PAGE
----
Food waste: a new source of electricity


When hearing the phrase “renewable energy”, most of us will think about wind, solar, wave, or geothermal power.

In fact, treating food waste can also be a good way to generate electricity.

Food waste contains many organic components and can be biodegraded. One important way to treat it is anaerobic digestion.

The process breaks down food waste in the absence of oxygen. It can produce biogas as green bioenergy.

Biogas can burn to generate electricity and heat, or can be processed into renewable natural gas and transportation fuels. Moreover, it can reduce electricity prices when compared with wind and solar power.

In a recent study, researchers examined the use of wind power, solar power, and biogas in several countries during 2014-2015. The result indicated that biogas provided an important energy supply.

In the USA, wind power generated 4.1% of electricity, solar power produced 0.2% of electricity, and biogas from food waste generated 0.88% of electricity.

In China, wind power generated 2.8% of electricity, solar power produced 0.18% of electricity, and biogas generated 2.15% of electricity.

In Australia, wind power generated 6% of electricity, solar power produced 1.5% of electricity, and biogas generated 0.57% of electricity.

In Germany, wind power generated 8.7% of electricity, solar power produced 5.3% of electricity, and biogas generated 1.3% of electricity.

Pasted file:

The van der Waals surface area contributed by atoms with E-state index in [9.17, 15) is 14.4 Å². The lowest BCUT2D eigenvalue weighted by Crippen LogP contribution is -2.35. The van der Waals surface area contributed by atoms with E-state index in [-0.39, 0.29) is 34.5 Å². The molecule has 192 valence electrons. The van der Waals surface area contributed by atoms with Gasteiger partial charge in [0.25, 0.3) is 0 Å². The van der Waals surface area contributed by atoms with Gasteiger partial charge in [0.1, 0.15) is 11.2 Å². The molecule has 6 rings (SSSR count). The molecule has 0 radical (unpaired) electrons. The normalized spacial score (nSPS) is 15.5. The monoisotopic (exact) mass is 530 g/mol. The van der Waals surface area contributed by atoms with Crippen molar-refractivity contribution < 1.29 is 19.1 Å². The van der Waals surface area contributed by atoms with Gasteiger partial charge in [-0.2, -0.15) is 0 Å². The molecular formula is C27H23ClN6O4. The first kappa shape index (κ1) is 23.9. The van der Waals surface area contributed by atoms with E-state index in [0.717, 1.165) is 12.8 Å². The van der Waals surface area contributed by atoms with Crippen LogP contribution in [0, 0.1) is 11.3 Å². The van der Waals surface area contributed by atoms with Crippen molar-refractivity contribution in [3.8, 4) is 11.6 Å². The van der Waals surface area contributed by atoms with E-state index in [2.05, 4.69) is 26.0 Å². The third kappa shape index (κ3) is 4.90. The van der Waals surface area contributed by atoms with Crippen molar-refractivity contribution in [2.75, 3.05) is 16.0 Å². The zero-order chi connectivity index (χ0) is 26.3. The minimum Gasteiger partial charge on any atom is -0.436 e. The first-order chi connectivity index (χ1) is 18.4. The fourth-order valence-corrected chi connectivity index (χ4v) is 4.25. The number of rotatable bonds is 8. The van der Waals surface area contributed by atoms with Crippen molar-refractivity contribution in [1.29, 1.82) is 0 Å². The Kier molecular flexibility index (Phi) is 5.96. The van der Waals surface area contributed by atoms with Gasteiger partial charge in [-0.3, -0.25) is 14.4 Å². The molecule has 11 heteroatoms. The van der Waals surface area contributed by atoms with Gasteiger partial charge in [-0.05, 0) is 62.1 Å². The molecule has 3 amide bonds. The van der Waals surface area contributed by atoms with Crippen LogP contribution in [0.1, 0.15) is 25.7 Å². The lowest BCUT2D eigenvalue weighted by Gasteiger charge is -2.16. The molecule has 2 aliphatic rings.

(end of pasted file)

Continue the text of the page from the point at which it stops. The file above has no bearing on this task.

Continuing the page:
In Japan, wind power generated 0.4% of electricity, solar power produced 1.4% of electricity, and biogas generated 1.9% of electricity.

Researchers also compared the cost of electricity in biogas, solar power, and wind power in the above countries. The cost usually includes initial capital, discount rate, cost of continuous operation, fuel, and maintenance.

It showed that biogas had a much lower capital cost than wind power (the USA, Australia, China, and Germany) and solar power (Australia, Germany, and Japan). In addition, biogas had a lower operation and maintenance cost than wind power (Australia, the USA, and Germany).

Researchers suggest that biogas from food waste have lots of advantages, including independence from geography and season, low costs, and stable feedstock.

However, un-sorted food waste may affect operation process, and currently, not all countries have the anaerobic digestion technology to treat food waste. Future work should address these issues.

Copyright © 2018 Knowridge Science Report. All rights reserved.